One item I forgot to mention two days ago when I did my round-up of the past month’s news was the passing, on May 20th, of Ray Manzarek, co-founder of and keyboardist with 1960s rock legends The Doors. In the decades since The Doors’ heyday, much of the attention given to the band has focused on their singer, would-be shaman and (depending on your point-of-view) decadent poetic genius or pretentious head-up-his-own-arse berk, Jim Morrison. For my money, though, Manzarek’s keyboards were more responsible for The Doors’ distinctive sound than Morrison’s vocals, darkly soulful though Morrison was when he was on form.
Maybe I’m just biased. I’ve always had a weakness for a band who weren’t afraid to push their keyboard-sound to the forefront, such as The Stranglers, those baroque old 1970s pub-rockers who finally sneaked into the British charts by pretending to be punks; or the Inspiral Carpets, third-place contenders – very distant third – for the title of Greatest Madchester Band in the late 1980s, after the Stone Roses and Happy Mondays.
When you listen to a Doors song like Riders on the Storm and ignore Morrison’s half-baked lyrics, you realise how much of its drive, atmosphere and all-round eeriness is derived from Manzarek’s keyboard-playing. And it makes you realise that there’s a case to be made for the idea that The Doors were the world’s first Goth band – in fact, Riders on the Storm conjures up more genuine spookiness in a few minutes than any number of later, affirmed Goth bands (see Gene Loves Jezebel, Alien Sex Fiend et al) managed to do in their entire careers.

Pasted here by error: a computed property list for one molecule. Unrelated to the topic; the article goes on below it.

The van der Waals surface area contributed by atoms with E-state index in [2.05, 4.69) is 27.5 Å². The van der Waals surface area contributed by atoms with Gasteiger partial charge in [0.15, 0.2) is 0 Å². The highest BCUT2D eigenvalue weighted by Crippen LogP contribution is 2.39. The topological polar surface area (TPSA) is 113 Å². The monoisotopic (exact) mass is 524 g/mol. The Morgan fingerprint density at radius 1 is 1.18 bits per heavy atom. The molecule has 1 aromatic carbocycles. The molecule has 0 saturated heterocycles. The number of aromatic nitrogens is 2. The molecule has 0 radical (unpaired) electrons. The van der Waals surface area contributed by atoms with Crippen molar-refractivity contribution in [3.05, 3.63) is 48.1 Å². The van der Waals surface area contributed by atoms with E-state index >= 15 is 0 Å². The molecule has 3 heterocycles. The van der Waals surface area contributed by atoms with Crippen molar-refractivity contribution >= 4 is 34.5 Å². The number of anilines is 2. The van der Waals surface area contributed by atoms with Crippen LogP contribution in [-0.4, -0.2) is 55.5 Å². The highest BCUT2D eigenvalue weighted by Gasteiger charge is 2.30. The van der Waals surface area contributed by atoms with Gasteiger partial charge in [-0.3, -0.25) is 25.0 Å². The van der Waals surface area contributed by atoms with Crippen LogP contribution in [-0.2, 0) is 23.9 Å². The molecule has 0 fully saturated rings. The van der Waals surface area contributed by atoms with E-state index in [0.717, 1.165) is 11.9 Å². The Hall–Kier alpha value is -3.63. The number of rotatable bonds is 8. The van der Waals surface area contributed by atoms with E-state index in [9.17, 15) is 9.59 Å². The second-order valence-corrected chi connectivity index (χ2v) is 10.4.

I’m too young, believe it or not, to remember The Doors when they were together. I suspect like many people my age, I only became properly aware of them in 1991 when Oliver Stone released his much-hyped film about them. Stone did his usual thing when telling the band’s story, i.e. he simplified, omitted, embroidered, exaggerated and at times downright lied. He also added extra Red Indian shamans and – shudder! – Billy Idol. Manzarek was particularly angry about Stone’s take on the band – not so much about the indignity of being portrayed in the film by Kyle MacLachlan in a big blonde wig, but about the unflattering light in which Morrison was presented: “It was not about Jim Morrison. It was about Jimbo Morrison, the drunk. God, where was the sensitive poet and the funny guy?”
Manzarek was no doubt right, and I can understand why Stone upset those people who’d actually been there at the time. But as an interpretation of The Doors the legend, rather than The Doors the real-life band, I always thought Stone’s rumbustious, rollicking and way-over-the-top movie was pretty entertaining. Val Kilmer is, of course, brilliant as Morrison, and – something that the critics seemed to miss – it’s also very funny. No more so than when Morrison finds himself at a party with his long-suffering girlfriend Pamela Courson (Meg Ryan) and his rock-journalist piece on the side Patricia Kennealy (Kathleen Quinlan) and, hoping for the best, tries to introduce them. Courson’s response (“My God, Jim, you actually stick your dick in this thing?”) indicates it isn’t going to work.
Maybe the reason why The Doors-the-movie is so divorced from reality is because Oliver Stone started listening to the band whilst serving amid the chaos and carnage of the Vietnam War – after that experience, he couldn’t give them a conventional biographical treatment. Vietnam has been described as ‘the first rock ‘n’ roll war’ and the Doors, with their trippy on-the-edge sound and vaguely dangerous undercurrents were the perfect Vietnam-War band. No wonder Francis Ford Coppola used The End, their paean to patricide and incest, for the brilliant seven-minute opening sequence of Apocalypse Now (1979). Here it is: